Residents voiced their objections to the Ypsilanti's plan to charge land owners a fee to replace the some of the city's street lights with new LED models at Tuesday night's city council meeting.
Under the proposal, each parcel of land was to be charged a $98 fee for the first year, with the fee steadily declining over the following years to around $70 by 2031. AnnArbor.com says council amended the proposal so that residents would not have to pay to power the streetlights during that period, and instead would pay about $58 a year for just two years.
The most commonly-voiced objections to the plan included its cost, the perceived value attained from the switch, and having to pay an additional fee for something that has previously been payed for by property taxes.
Ypsilanti City Manager Ralph Lange says the city has worked hard to make the project as affordable as possible.
The cost over converting older, less efficient streetlights to LED's over the 2013-14 and 2014-15 fiscal years is estimated at over $555,000. Converting the lights is expected to save the city over $100,000 a year.
Public discussion about the street lights will continue at the at the next council meeting, scheduled for August 20.
Jack Eaton has defeated long-time Ann Arbor City Council member Marcia Higgins in the city's Fourth Ward Democratic Primary. Eaton claimed nearly 65 percent of the vote.
Eaton says his campaign was focused on having the city provide basic services like police and fire. He says a narrow loss in the primary last year helped energize his campaign this year and increased his name recognition.
Nobody has filed to run against Eaton in the November general election.
Incumbent City Council member Stephen Kunselman claimed about 52 percent of the vote in Ann Arbor's Third Ward Democratic City Council Primary. Kunselman defeated challenger Julie Grand, the chair of the city's Park Advisory Commission.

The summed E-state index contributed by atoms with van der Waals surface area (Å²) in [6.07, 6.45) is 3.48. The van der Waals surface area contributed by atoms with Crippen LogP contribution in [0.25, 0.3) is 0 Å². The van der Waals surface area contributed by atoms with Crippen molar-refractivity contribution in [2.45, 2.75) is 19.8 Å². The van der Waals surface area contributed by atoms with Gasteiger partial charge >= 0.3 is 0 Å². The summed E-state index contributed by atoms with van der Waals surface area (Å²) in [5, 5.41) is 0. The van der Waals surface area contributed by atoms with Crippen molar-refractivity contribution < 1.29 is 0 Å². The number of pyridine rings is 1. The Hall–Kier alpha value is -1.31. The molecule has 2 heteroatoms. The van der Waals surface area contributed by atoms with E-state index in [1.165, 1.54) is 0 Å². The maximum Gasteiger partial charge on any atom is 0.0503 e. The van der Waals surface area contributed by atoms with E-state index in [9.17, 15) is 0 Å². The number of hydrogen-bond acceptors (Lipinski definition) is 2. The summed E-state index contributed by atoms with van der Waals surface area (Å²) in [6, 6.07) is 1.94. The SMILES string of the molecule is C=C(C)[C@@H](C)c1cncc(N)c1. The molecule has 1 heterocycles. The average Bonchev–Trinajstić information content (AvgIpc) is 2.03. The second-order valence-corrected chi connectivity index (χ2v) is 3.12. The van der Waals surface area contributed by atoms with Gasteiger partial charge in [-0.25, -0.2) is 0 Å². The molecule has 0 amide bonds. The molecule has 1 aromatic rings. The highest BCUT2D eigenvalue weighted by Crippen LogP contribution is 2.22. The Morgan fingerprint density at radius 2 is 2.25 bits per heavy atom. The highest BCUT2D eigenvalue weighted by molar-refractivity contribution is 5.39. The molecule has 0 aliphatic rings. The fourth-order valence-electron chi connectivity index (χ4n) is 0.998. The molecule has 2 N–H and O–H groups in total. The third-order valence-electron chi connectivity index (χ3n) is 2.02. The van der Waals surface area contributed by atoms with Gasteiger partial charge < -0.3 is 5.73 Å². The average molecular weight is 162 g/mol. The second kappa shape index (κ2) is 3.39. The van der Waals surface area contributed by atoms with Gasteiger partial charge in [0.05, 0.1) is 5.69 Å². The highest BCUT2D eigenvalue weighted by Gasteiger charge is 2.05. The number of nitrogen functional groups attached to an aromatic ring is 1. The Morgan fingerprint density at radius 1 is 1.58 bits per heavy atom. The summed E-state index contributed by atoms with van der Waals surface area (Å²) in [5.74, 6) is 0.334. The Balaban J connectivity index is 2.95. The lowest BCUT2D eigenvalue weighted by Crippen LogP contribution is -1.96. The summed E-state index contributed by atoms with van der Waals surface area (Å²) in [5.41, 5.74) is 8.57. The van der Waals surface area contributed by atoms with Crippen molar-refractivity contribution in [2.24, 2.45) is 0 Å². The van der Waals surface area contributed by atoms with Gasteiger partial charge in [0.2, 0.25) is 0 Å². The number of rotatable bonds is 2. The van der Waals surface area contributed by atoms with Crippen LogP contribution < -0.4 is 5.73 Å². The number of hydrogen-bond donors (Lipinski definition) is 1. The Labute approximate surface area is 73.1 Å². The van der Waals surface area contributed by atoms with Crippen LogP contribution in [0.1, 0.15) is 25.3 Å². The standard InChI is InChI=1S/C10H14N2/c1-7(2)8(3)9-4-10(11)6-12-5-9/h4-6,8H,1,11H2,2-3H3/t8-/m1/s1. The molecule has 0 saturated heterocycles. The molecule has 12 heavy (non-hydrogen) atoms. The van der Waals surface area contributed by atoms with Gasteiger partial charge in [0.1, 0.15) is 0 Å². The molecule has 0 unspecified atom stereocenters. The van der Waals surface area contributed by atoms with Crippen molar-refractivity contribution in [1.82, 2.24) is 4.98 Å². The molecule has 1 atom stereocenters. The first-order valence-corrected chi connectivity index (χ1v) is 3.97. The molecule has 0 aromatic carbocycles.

Kunselman says his victory is a sign that residents want more attention paid to Ann Arbor's neighborhoods and not so much of a focus on the downtown area.
No candidates have filed to run against Kunselman in the November general election. If he wins that race it will be his fourth term on City Council.
Whitmore Lake Schools voters soundly rejected a $12.3 million bond issue Tuesday. Superintendent Kim Hart says the un-official tally wasn't close: 690 "no" votes to 310 "yes" votes.
She says the main complaint the district heard from voters was that their taxes were already too high, particularly in Northville Township and Washtenaw County.
Hart says some tough decisions will have to be made going forward, because at this point any money needed for things the district needs to repair, remodel or replace will come directly out of the classroom.
The Liberty Square housing development in Ypsilanti township is being torn down.
Ypsilanti Township's blight busters team started legal proceedings against the owners of the Liberty Square development in 2010. the physical condition of the complex was in bad shape and deteriorating rapidly.
Additionally, the Washtenaw county Sheriff's Department was spending a lot of time in the complex, combating illegal activity. Demolition work began Monday on the 21 acre, 17 building complex on Grove near the I-94-Rawsonville Road interchange.
Township Supervisor Brenda Stumbo says the demolition should serve as a reminder to other property owners that Ypsilanti Township won't tolerate blighted properties. Demolition of the entire complex is expected to take about three months.